Talking with reporters on Tuesday, Denver Broncos Coach Vic Fangio said he was “shocked, sad and angry” when he saw video of George Floyd’s death during a confrontation with Minneapolis police officer Derek Chauvin, whom Fangio said “should be punished to the full extent of the law of the crimes he was charged with in addition to being charged with treason for failing to uphold the badge and uniform he was entrusted with.”
Floyd’s death has sparked a wave of protest across the country, and Fangio was asked whether racism and discrimination were a problem in the NFL. He didn’t think so.
“I think our problems in the NFL along those lines are minimal. We’re a league of meritocracy, you earn what you get, you get what you earn. I don’t see racism at all in the NFL, I don’t see discrimination in the NFL,” Fangio said. “We all live together, joined as one, for one common goal, and we all intermingle and mix tremendously. If society reflected an NFL team, we’d all be great.”
Commenting on a clip of Fangio’s interview on Twitter, Seattle Seahawks running back Chris Carson made it clear he does not agree with the coach’s assertion.
Quandre Diggs, Carson’s teammate in Seattle, also questioned Fangio’s stance:
Fangio, who’s 61 and has been an NFL coach for more than 30 years, isn’t the first person to claim the NFL isn’t racist because it’s a “meritocracy.” Commissioner Roger Goodell used the term in 2017 when asked why no NFL team had signed quarterback Colin Kaepernick, who took a knee during the national anthem to protest inequality and police brutality but has not played since 2016.
“I don’t get involved in personnel decisions with the clubs. Those are decisions that the 32 clubs are going to have to make individually. They’re going to give whatever player they think can help them win that opportunity,” Goodell said when asked whether he hoped a team would sign Kaepernick.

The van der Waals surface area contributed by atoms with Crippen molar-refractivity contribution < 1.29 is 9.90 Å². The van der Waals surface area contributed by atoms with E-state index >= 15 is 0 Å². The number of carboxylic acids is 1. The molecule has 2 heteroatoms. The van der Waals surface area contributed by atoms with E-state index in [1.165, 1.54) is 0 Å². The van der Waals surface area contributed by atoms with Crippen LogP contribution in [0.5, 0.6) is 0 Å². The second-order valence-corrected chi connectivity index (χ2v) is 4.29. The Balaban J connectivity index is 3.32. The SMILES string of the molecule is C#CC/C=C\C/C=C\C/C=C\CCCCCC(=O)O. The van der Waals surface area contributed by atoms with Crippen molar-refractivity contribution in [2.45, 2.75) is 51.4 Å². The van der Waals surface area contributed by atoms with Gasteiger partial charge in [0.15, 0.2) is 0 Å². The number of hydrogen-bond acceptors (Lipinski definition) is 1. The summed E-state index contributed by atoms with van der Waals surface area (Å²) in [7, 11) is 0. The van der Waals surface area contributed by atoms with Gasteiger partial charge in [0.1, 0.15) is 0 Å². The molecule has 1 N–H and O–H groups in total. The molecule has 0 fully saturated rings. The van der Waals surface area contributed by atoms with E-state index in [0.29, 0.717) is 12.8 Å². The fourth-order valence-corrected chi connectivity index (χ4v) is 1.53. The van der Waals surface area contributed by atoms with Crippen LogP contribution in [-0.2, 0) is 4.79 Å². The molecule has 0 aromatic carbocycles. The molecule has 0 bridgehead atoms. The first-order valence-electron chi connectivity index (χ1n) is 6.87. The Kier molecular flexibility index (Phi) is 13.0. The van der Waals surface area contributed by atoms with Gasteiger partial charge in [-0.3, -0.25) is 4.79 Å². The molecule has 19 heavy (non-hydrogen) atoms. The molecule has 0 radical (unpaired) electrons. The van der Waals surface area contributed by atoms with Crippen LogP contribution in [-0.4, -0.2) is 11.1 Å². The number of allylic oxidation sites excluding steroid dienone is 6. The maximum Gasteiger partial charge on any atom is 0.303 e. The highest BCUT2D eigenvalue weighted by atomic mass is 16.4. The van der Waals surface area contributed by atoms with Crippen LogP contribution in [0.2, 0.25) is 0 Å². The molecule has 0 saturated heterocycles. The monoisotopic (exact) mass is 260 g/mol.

“And I think that’s what’s great about the NFL is that we’re a meritocracy, and you earn your opportunities and you get to keep your opportunities on the way you perform, ultimately,” the commissioner added. “That’s what the NFL is about. I think that’s why fans love the game. People go out and they earn those opportunities, and it’s a competitive league, which is great for us.”
Critics of this stance point out that the league’s meritocratic ways seem to end once you look beyond the actual field of play. Even though the majority of the league’s players are black and have been for decades, the number of black head coaches - three for 2020, down from seven in 2018 - and front office executives remain low.
Fangio said he will be speaking with his players on Thursday. On Tuesday, he cited safety Justin Simmons for praise over his comments to a crowd of protesters Sunday near his Florida hometown. Simmons’s mother captured some of his remarks on Twitter:
“I thought it was great, Justin is a great person, a great leader, got his head screwed on correctly, he sees the problems and how they need to be solved,” Fangio said. “He’s searching for solutions and it’s easy for everybody to identify the problems . . . we need to search for solutions and I think Justin is one of those guys who will find solutions.”